PASMA reviews fall protection issues
25 January 2013
The Prefabricated Access Suppliers' and Manufacturers' Association (PASMA) has completed its long awaited review into recommended best practice for the avoidance of falls from height when using mobile access towers.Here, t
Driving standards and best practice, and overseeing the delivery of the national training scheme, PASMA, is the trade body for the mobile access tower industry in the UK and Ireland. A founder member of the Access Industry Forum (AIF), it provides advice, guidance and support to its members and the industry at large. Building a positive, proactive safety culture is central to its role.
Against this background the Association has recently completed its long awaited review into recommended best practice for the avoidance of falls from height when using mobile access towers. The review, which took 16 months to complete, was carried out in collaboration with the Health & Safety Executive (HSE) and represents a significant milestone for the industry.
According to PASMA, the 20-page report brings clarity to the use of Through the Trap (3T) and Advance Guardrail (AGR) methods for assembling, altering and dismantling mobile access towers.
The report concludes that when used in accordance with manufacturers' instructions and guidance, both methods continue to provide an acceptable safe method of work, with AGR systems providing comprehensive fall protection and the 3T method using conventional components to minimise the risk of a fall.
As suggested by HSE, part of the review included ergonomic research undertaken by the Health and Safety Laboratory into various aspects of tower assembly using both methods. The HSL concluded that 'with correct manual handling techniques and body positioning, the risks to manual handling related musculoskeletal health were kept within tolerable limits in both processes'.
The PASMA technical committee, which led the review, also considered the stiffness of integral type AGR towers built with reduced component counts and concluded that 'there were no observed problems with the stiffness of towers complying with EN1004 built using AGR components'.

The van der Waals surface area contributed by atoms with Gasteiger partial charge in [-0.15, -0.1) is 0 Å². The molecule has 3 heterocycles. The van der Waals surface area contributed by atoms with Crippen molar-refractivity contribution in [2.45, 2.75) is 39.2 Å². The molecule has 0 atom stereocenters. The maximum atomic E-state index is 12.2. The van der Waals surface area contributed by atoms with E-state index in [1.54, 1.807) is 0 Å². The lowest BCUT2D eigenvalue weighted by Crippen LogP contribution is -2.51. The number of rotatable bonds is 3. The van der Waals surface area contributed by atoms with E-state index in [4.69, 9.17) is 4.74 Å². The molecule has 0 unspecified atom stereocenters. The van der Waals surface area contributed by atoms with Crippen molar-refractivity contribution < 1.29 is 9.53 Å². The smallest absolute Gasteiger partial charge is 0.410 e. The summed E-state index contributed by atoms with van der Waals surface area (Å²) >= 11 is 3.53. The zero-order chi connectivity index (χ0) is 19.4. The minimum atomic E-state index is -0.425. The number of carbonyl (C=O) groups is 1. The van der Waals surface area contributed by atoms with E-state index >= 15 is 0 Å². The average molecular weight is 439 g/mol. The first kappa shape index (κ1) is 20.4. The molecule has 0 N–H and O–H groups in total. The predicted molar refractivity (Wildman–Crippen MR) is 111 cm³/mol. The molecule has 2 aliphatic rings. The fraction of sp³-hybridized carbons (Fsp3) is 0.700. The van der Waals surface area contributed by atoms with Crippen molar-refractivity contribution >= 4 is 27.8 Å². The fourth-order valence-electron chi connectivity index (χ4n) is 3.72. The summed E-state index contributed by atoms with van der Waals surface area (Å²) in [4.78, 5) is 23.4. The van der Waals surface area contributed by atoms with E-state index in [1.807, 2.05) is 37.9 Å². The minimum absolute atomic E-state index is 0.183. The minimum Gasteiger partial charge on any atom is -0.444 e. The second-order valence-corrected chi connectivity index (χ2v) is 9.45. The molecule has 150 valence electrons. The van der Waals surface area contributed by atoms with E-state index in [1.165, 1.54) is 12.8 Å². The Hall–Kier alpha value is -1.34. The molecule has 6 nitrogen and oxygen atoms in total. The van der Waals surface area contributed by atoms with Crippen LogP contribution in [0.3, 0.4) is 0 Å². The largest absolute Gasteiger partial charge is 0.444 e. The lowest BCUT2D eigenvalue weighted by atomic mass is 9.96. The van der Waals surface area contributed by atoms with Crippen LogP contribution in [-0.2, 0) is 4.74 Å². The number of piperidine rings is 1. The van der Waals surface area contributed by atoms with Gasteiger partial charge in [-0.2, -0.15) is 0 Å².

It considered a proposition that there is a potential for incorrectly assembled conventional (3T) towers to collapse.
Following review, the committee decided 'the risk of reducing the structural integrity of a conventional tower sufficient to generate a risk of collapse through an assembly entirely contrary to the recommended bracing pattern was inconceivable, except at the very outermost extremes of the performance envelope of an EN1004 tower'.
The committee also considered the corresponding possibility that a tower built using an integral AGR system could be at risk of collapse as a result of totally incorrect assembly. The committee similarly concluded that the risk was equally inconceivable and therefore equally immaterial.
Significantly for the thousands of tower users in the UK and Ireland, having considered the outcome and implications of the review, the PASMA training committee concluded that current PASMA cardholders do not have to re-train until their card has expired at the end of the normal five year period. It decided that the content of the current PASMA training course was sufficient to provide an acceptable working knowledge of the AGR process. However, it did conclude that the Association's standard 'Towers for Users' course could be enhanced by extending the existing content to cover the latest developments in AGR systems, particularly integral type products.
Peter Bennett, PASMA's MD, comments: "The review process was commissioned by PASMA as a measured, impartial and prudent exercise five years after its first guidance was issued, and in response to representations from tower manufacturers in support of a new generation of integral AGRs.
"PASMA is now engaging with duty holders to reassure them that both 3T and AGR systems remain equally acceptable to both the Association and HSE." The review process involved soliciting input from stakeholders to identify the issues to be investigated, the production of an interim report detailing these issues, practical technical workshops and a training workshop to examine all the issues in detail.
It included the commissioning of independent, expert research by Health and Safety Laboratories to examine specific ergonomic questions, and the issuing of a briefing report to a wide range of stakeholders as part of a consultation exercise to wider industry.
A copy of the report, which contains a number of other observations and recommendations - particularly in regard to the enhanced coverage of AGR in the practical element of PASMA training - can be obtained from the Association's website: www.pasma.co.uk.